Social media is a powerful tool to share life events with friends and family. However, there is such a thing as oversharing and people should be wary of sharing too much online. Hackers are becoming more clever at gaining personal data and causing havoc in people’s lives.  
Check out these must-know tips for keeping it real and staying safe on social media:
    Protect your identity. Never share personal information, like your social security number, home address / phone number, date of birth, PIN numbers, or banking and credit card info. Omit any information that, when pieced together, could give a scammer the ability to gain valuable information about your financial life. For instance, sharing the state of your birth can ease the process of obtaining your social security number. Sites like Facebook offer privacy settings that limit who can see this type of data, but it’s better to play it safe and leave personal information out of your profile altogether.
    Use privacy settings to your advantage. It’s ok to limit who can see information about you online. Don’t just accept the default for who can see what type of information about you. Check out Settings, Configuration, and Privacy sections to see what protections are available. 
    Limit job history posted on sites like LinkedIn. Posting too much information can make identity thieves’ jobs too easy. Having a full work history can be used to complete a loan application and provide tools for guessing PINs and passwords. This is also good practice for recruiters and sales professionals who need to keep their network contacts confidential so competitors don’t steal clients. 
    Avoid posting plans to be away from home. As much fun as it is to share details about an upcoming vacation, wait until you return home. Advertising dates you will be away or posting that you’re having a great time in Cancun is an invitation for robbers to come by while you’re gone and rob you blind. That also means you should limit posting the same activities at the same time on a daily basis, posts such as “off for my daily Starbuck’s run” or “can’t wait for my Thurs. night fitness class”. These posts don’t contribute much to your social media content anyhow, but those with ill intentions are able to put together your lifestyle patterns and know when you are away from home.
    Google search yourself. It’s a great idea to periodically do a Google search on your name to see what comes up (or for more detailed info. use a background checking service like BeenVerified). There may be someone that shares the same name but lives in a different state and has a tarnished reputation. This will allow you the opportunity to make changes in public information listed about you. Misinformation could be keeping you from future employment and credit.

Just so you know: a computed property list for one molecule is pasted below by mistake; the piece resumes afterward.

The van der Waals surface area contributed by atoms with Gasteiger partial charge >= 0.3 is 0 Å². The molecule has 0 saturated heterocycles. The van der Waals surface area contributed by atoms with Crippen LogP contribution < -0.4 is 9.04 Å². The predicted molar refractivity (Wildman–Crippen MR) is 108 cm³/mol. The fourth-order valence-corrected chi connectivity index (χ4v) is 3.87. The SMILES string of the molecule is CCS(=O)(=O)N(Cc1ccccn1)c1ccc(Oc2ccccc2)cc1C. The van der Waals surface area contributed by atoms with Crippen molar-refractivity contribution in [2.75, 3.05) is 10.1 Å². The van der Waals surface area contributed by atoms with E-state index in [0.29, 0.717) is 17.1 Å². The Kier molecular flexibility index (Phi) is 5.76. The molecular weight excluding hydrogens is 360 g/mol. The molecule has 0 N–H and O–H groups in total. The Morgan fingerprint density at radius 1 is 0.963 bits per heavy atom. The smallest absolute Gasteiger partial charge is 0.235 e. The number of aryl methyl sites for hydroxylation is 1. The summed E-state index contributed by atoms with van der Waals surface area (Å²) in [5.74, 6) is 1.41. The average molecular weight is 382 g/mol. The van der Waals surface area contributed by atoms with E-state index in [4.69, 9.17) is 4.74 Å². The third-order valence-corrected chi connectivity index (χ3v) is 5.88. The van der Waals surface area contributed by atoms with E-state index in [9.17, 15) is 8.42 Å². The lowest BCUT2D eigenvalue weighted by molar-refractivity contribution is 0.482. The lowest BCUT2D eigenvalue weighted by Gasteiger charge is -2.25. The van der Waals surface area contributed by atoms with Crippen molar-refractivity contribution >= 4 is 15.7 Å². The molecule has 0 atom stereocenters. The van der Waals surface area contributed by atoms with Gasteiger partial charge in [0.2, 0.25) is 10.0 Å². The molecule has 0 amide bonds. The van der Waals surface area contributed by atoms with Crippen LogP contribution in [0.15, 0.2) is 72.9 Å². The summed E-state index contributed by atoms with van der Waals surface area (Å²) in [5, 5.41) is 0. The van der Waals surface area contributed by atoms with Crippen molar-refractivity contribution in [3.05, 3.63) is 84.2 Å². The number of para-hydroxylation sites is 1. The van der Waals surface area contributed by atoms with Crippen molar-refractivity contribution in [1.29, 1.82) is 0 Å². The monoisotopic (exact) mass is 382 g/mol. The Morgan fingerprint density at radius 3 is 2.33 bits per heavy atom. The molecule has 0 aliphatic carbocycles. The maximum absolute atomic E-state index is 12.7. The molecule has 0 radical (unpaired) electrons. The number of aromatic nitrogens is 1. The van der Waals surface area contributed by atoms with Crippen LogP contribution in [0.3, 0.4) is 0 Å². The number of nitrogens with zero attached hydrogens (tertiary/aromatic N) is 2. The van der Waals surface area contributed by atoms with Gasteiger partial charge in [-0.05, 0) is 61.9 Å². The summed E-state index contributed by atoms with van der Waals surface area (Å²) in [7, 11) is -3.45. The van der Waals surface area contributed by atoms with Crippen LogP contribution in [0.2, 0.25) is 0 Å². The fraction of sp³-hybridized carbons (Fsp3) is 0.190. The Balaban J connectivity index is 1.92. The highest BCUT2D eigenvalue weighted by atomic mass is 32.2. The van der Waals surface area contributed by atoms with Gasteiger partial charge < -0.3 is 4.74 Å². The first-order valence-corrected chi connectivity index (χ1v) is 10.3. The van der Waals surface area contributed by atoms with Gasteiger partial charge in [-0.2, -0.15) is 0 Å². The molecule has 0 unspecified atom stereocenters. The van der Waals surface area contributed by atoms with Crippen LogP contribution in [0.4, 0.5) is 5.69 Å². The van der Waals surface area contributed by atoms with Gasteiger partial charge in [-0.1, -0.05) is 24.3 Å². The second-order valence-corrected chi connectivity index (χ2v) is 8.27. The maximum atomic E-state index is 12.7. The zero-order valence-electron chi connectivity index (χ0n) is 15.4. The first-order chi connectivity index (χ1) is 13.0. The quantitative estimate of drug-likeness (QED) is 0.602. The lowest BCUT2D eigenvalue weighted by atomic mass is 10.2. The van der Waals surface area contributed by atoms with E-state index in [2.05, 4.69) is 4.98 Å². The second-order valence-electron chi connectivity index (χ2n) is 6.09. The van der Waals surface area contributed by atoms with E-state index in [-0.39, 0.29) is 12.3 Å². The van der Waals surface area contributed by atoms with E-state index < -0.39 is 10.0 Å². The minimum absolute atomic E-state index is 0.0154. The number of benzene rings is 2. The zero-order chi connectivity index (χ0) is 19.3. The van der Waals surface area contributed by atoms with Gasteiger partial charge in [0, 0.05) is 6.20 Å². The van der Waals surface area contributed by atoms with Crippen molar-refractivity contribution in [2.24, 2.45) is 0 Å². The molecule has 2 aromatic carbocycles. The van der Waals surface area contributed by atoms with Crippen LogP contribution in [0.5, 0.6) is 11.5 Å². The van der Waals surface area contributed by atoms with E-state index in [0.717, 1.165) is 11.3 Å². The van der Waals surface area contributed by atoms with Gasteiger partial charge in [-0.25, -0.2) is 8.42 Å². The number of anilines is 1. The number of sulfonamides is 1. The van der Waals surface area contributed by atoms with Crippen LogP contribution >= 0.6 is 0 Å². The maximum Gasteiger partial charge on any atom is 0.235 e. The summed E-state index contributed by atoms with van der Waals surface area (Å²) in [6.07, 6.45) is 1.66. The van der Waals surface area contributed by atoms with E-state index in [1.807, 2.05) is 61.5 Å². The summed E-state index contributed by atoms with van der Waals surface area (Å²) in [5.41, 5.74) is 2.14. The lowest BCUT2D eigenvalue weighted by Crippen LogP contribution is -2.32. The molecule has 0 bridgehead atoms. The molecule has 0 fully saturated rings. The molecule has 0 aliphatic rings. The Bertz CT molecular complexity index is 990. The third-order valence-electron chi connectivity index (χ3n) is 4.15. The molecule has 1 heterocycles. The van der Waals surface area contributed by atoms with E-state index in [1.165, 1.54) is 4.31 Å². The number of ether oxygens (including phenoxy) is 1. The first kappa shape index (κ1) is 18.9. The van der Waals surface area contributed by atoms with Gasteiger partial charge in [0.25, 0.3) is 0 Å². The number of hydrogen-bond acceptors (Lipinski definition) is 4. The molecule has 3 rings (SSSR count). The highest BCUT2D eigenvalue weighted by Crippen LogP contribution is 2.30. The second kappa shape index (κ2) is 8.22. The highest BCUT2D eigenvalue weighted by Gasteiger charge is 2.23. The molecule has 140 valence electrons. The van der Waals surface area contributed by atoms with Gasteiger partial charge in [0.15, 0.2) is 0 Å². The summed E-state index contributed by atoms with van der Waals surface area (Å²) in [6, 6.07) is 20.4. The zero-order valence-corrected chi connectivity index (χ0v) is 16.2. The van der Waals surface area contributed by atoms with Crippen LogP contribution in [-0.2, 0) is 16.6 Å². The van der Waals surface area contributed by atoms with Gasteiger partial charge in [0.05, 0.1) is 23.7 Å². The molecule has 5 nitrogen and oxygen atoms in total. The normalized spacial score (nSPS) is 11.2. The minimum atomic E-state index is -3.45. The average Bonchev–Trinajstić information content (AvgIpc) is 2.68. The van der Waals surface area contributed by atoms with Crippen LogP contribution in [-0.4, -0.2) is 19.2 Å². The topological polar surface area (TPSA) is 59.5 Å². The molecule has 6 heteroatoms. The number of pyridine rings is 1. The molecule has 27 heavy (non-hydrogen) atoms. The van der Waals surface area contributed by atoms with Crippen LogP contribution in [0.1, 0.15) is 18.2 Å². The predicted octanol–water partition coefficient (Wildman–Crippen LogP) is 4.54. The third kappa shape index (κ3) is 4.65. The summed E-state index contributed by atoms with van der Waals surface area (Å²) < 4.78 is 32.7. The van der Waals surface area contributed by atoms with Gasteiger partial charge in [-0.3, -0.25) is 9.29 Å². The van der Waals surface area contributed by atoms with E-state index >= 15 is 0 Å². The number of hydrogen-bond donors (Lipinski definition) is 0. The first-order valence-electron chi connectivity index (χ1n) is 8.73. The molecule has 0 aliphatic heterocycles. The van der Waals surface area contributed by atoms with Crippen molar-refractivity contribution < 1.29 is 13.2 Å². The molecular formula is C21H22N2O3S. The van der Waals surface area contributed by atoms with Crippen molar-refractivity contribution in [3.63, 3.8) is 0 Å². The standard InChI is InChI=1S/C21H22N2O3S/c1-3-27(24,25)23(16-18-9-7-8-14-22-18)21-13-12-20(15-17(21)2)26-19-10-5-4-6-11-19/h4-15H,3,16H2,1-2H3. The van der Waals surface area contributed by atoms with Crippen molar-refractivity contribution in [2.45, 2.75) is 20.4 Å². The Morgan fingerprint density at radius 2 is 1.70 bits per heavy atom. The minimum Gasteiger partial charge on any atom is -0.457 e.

Social media is not a popularity contest. Only befriend people you know or have recently become friends with. Limit the amount of strangers who have access to your personal information. Be cautious when accepting “friend” requests and check to see how they know you before “friending” anyone.
    Keep your social circles small. Choose to participate in smaller networking groups like Ning or Meet Up. Narrowing the circles that you put your information out to will keep you safer from predators.
    Limit using check-in features. Limit the number of times you check into a business. Use it sparingly if you’re with a group or for a special occasion. Logging everywhere you go makes it easy for stalkers to track you (and find out how often you’re not home).
    Limit photos. Photo editing tools are all the rage, which makes online photo sharing risky. Photos can be lifted and used for any purpose the lifter chooses. Tagging photos can make your photos available to a larger group than intended.  
Social media can be fun, but it is also a powerful tool for people with less than good intentions. Protecting your personal identity and limiting personal information will go far in protecting your safety online and in real life. Use common sense and don’t overshare, and remember once you post on social media, it is there forever.
Justin Lavelle is the Chief Communications Officer at, the leading source of online background checks and contact information. BeenVerified allows individuals to find more information about people, phone numbers, email addresses, property records and criminal records in a way that’s fast, easy and affordable. 

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